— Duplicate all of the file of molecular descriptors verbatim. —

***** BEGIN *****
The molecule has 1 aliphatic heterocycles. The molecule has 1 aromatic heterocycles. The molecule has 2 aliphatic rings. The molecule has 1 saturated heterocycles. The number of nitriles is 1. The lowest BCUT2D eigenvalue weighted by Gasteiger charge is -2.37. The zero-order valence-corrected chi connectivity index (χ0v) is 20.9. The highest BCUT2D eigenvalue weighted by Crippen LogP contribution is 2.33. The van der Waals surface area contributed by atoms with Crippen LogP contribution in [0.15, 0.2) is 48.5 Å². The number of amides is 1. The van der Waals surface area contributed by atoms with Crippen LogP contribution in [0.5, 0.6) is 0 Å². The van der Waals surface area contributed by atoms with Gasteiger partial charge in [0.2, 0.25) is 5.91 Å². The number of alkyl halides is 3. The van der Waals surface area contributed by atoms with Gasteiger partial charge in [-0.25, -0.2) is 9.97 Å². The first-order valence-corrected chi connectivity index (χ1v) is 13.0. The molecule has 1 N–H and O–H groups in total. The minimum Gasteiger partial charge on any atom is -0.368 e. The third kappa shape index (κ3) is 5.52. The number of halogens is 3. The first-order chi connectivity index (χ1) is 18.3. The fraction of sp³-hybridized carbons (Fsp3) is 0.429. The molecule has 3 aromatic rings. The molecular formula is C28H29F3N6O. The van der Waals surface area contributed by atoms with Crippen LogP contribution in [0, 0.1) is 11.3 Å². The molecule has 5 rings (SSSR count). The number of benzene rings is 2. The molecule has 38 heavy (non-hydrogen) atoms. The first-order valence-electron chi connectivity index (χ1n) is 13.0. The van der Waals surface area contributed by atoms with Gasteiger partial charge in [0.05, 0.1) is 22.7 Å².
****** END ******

The molecule has 1 aliphatic heterocycles. The molecule has 1 aromatic heterocycles. The molecule has 2 aliphatic rings. The molecule has 1 saturated heterocycles. The number of nitriles is 1. The lowest BCUT2D eigenvalue weighted by Gasteiger charge is -2.37. The zero-order valence-corrected chi connectivity index (χ0v) is 20.9. The highest BCUT2D eigenvalue weighted by Crippen LogP contribution is 2.33. The van der Waals surface area contributed by atoms with Crippen LogP contribution in [0.15, 0.2) is 48.5 Å². The number of amides is 1. The van der Waals surface area contributed by atoms with Crippen LogP contribution in [0.5, 0.6) is 0 Å². The van der Waals surface area contributed by atoms with Gasteiger partial charge in [0.2, 0.25) is 5.91 Å². The number of alkyl halides is 3. The van der Waals surface area contributed by atoms with Gasteiger partial charge in [-0.25, -0.2) is 9.97 Å². The first-order valence-corrected chi connectivity index (χ1v) is 13.0. The molecule has 1 N–H and O–H groups in total. The minimum Gasteiger partial charge on any atom is -0.368 e. The third kappa shape index (κ3) is 5.52. The number of halogens is 3. The first-order chi connectivity index (χ1) is 18.3. The fraction of sp³-hybridized carbons (Fsp3) is 0.429. The molecule has 3 aromatic rings. The molecular formula is C28H29F3N6O. The van der Waals surface area contributed by atoms with Crippen LogP contribution in [0, 0.1) is 11.3 Å². The molecule has 5 rings (SSSR count). The number of benzene rings is 2. The molecule has 38 heavy (non-hydrogen) atoms. The first-order valence-electron chi connectivity index (χ1n) is 13.0. The van der Waals surface area contributed by atoms with Gasteiger partial charge in [0.05, 0.1) is 22.7 Å².